Busting Myths About Credit Cards


Are you planning to get a new credit card? Wait!

Check to see if you are aware of these facts about credit cards.

1. Do you believe that having more than one credit card is bad for your credit score?

Banks consider your "Credit Usage"—the amount of credit used versus your endorsed limit. Keep in mind, a Credit Card is just a line of unstable credit advanced to you by the bank. Assuming you use the majority of it consistently (for example, your credit use is high), it conveys a negative message, all things considered. This is valid regardless of whether you cover your entire bill, in full, consistently.

2. Do you believe that it is enough to make the minimum payments every month?

Many people have this habit. But did you know that paying off the minimum amount due every month will only save you the late payment penalty? This will not stop interest from being charged on the remaining outstanding balance. It is absolutely necessary to go through the terms and conditions of the card. Do you know that the interest is calculated from the date of transaction? You must always repay your entire balance by converting it into EMIs, if you cannot pay in full.

3. Do you feel that the annual fees of a credit card are expensive?

The majority of people are opposed to credit cards that charge yearly expenses. The idea is that why have a card for yearly expenses when there are credit cards available that are free or charge no fees? In any case, cards that charge expenses commonly offer much more prize focus and generally have a ton of tie-ups with different brands for limits and offers. They might be able to get you access to airport lounges and air miles. Many cards likewise postpone the annual charge in the event that your month-to-month or yearly spending crosses a specific breaking point. Being a smart user, you can utilize this to your potential benefit.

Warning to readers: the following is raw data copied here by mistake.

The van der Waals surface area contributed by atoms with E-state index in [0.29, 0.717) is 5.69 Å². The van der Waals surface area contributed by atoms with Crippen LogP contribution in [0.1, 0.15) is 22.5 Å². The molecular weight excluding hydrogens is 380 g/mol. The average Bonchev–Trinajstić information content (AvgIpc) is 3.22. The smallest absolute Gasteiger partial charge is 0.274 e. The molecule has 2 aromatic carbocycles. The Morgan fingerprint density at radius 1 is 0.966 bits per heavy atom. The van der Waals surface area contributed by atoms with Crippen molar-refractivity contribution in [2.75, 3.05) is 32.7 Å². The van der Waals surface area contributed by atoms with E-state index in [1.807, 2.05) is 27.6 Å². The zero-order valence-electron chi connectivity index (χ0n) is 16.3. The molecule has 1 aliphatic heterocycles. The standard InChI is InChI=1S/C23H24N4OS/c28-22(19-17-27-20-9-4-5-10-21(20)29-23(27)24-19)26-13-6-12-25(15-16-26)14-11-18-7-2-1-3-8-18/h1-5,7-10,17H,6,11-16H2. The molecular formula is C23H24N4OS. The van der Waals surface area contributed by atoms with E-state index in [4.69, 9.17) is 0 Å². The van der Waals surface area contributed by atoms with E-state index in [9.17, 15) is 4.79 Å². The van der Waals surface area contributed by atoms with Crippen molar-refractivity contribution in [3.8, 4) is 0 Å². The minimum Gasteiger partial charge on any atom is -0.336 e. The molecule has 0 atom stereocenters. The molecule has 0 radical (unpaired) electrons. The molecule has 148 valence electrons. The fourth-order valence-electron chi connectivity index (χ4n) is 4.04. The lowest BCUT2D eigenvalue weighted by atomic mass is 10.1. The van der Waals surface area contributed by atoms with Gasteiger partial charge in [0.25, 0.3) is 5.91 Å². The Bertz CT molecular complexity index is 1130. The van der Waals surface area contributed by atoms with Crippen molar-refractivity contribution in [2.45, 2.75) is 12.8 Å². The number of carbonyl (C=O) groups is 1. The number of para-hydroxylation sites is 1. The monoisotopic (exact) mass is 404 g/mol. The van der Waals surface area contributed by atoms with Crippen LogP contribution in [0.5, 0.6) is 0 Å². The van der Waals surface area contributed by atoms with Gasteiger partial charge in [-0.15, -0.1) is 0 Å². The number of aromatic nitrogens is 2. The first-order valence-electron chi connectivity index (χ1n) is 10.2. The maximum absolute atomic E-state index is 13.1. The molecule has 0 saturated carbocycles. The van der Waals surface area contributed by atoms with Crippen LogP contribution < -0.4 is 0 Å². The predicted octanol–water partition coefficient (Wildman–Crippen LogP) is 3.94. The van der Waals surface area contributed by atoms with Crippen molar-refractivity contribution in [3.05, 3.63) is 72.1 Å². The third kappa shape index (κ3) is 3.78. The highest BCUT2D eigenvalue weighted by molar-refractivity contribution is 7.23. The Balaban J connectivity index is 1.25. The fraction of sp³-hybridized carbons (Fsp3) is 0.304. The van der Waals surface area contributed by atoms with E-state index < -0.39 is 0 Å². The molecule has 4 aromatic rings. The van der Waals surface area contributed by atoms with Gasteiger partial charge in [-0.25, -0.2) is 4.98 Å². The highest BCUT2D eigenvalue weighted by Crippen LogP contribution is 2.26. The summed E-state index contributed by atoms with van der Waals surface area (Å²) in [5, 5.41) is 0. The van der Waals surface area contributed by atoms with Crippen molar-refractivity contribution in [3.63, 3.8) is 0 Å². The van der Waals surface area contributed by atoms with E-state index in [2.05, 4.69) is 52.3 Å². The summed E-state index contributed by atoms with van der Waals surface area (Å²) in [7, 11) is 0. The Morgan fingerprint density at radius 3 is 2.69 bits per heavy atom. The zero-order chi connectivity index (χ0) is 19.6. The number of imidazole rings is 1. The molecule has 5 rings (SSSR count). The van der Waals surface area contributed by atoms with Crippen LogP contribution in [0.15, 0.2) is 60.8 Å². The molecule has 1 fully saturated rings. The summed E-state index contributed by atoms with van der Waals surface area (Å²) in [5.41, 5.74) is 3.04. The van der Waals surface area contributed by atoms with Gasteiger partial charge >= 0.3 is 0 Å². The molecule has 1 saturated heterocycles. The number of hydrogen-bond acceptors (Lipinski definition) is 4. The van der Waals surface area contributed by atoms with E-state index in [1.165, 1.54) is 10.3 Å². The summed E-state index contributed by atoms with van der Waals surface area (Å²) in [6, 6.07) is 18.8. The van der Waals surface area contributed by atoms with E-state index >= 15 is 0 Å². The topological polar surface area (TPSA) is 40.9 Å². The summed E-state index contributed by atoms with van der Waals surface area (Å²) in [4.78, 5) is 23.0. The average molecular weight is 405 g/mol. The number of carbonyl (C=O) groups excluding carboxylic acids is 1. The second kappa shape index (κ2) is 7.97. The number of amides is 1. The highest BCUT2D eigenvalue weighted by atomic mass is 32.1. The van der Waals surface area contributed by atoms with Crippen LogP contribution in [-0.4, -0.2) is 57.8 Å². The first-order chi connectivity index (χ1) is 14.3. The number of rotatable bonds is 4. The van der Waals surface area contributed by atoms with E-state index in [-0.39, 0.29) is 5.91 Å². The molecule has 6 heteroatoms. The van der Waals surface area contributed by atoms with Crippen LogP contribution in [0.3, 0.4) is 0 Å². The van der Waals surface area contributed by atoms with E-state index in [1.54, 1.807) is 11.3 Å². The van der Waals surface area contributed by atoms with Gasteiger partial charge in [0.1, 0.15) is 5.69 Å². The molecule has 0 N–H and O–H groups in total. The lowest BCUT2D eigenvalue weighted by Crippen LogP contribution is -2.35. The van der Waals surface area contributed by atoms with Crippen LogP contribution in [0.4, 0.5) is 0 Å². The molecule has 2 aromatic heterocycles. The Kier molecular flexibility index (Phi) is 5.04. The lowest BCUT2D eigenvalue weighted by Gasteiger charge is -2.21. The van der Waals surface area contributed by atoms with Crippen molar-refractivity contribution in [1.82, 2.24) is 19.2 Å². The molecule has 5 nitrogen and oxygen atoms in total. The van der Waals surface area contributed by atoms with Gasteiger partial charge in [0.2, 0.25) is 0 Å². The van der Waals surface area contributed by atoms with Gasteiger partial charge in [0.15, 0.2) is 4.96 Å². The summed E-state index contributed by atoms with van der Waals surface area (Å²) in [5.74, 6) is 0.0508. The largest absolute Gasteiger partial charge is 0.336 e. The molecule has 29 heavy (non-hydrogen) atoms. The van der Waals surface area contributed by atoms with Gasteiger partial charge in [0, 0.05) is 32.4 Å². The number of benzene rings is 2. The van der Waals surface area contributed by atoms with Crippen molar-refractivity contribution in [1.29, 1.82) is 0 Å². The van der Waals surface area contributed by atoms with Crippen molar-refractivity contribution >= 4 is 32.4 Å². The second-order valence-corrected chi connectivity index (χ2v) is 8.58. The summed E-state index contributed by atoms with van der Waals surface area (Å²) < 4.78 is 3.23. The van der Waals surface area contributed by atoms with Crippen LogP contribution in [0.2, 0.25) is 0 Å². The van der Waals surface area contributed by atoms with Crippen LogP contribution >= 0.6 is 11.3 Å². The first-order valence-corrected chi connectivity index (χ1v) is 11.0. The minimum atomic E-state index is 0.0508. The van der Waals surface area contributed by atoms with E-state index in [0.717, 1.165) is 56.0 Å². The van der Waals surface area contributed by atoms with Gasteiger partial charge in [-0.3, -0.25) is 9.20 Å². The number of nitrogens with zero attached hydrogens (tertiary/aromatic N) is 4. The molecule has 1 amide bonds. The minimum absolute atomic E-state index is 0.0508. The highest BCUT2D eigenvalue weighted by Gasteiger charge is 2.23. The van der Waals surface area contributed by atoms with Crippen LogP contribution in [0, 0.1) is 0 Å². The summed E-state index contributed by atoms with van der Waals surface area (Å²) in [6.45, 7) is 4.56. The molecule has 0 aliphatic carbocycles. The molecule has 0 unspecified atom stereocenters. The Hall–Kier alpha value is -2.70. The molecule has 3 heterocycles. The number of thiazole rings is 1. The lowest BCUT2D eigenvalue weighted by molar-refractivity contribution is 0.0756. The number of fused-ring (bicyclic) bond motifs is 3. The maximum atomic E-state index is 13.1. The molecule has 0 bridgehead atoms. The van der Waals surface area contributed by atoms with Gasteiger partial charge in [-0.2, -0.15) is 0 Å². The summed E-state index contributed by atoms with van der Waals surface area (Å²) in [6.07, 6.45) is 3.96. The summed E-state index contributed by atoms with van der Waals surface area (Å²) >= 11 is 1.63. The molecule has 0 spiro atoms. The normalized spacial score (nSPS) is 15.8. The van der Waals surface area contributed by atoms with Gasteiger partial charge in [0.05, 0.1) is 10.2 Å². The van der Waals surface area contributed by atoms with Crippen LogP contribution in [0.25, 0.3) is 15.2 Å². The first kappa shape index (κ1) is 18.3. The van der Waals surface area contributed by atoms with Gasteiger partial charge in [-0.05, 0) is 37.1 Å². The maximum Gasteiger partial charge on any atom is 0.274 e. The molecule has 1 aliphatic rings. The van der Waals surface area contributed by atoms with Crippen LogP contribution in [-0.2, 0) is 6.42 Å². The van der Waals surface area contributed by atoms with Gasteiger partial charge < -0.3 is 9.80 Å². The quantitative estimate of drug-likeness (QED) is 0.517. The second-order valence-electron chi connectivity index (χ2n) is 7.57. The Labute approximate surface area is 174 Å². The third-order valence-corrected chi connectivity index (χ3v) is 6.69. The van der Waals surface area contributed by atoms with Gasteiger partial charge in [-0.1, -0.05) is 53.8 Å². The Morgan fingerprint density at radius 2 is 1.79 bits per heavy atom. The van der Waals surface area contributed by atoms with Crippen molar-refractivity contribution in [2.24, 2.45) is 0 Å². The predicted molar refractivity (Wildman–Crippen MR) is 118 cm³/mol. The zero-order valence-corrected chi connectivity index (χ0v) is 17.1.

4. Do you think that an increased credit card limit is bad because it will make you spend more?

It's incredible if your bank automatically raises your credit card limit. It implies that you have been using your credit card in a financially dependable way and that the moneylender thinks you are a decent client. As made sense before, a higher credit cutoff will assist you in keeping a lower credit use proportion. Regardless of whether you really want a higher breaking point for your standard costs, it can prove useful in the event that you face a crisis and end up needing additional assets. Assuming that you fear overspending, you can set spending limits on your credit card.

We hope that the information we shared will help you become a smart credit card user. And if you need help with debt relief, you can always reach out to FREED!

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